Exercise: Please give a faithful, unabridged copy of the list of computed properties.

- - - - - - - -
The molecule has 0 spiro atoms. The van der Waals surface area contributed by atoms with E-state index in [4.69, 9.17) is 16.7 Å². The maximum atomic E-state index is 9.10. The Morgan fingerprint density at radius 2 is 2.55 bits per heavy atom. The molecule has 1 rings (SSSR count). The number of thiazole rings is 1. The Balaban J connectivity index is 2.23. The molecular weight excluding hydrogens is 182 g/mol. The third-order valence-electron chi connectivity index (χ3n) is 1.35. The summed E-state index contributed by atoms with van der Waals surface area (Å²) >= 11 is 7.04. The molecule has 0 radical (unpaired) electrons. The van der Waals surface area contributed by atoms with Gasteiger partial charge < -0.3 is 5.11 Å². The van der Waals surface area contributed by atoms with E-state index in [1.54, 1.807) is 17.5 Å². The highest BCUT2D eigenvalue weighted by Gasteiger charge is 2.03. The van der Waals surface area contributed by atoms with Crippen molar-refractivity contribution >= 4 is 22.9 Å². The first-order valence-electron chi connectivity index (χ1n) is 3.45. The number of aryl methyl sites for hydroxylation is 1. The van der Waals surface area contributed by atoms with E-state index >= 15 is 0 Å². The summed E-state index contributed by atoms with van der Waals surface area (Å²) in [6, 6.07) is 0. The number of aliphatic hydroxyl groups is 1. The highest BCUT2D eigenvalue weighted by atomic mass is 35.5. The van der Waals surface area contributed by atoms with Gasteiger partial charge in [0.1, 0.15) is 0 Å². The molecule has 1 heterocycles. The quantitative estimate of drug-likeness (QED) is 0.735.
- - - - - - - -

The molecule has 0 spiro atoms. The van der Waals surface area contributed by atoms with E-state index in [4.69, 9.17) is 16.7 Å². The maximum atomic E-state index is 9.10. The Morgan fingerprint density at radius 2 is 2.55 bits per heavy atom. The molecule has 1 rings (SSSR count). The number of thiazole rings is 1. The Balaban J connectivity index is 2.23. The molecular weight excluding hydrogens is 182 g/mol. The third-order valence-electron chi connectivity index (χ3n) is 1.35. The summed E-state index contributed by atoms with van der Waals surface area (Å²) >= 11 is 7.04. The molecule has 0 radical (unpaired) electrons. The van der Waals surface area contributed by atoms with Gasteiger partial charge < -0.3 is 5.11 Å². The van der Waals surface area contributed by atoms with E-state index in [1.54, 1.807) is 17.5 Å². The highest BCUT2D eigenvalue weighted by Gasteiger charge is 2.03. The van der Waals surface area contributed by atoms with Crippen molar-refractivity contribution >= 4 is 22.9 Å². The first-order valence-electron chi connectivity index (χ1n) is 3.45. The number of aryl methyl sites for hydroxylation is 1. The van der Waals surface area contributed by atoms with E-state index >= 15 is 0 Å². The summed E-state index contributed by atoms with van der Waals surface area (Å²) in [6, 6.07) is 0. The number of aliphatic hydroxyl groups is 1. The highest BCUT2D eigenvalue weighted by atomic mass is 35.5. The van der Waals surface area contributed by atoms with Gasteiger partial charge in [0.1, 0.15) is 0 Å². The molecule has 1 heterocycles. The quantitative estimate of drug-likeness (QED) is 0.735.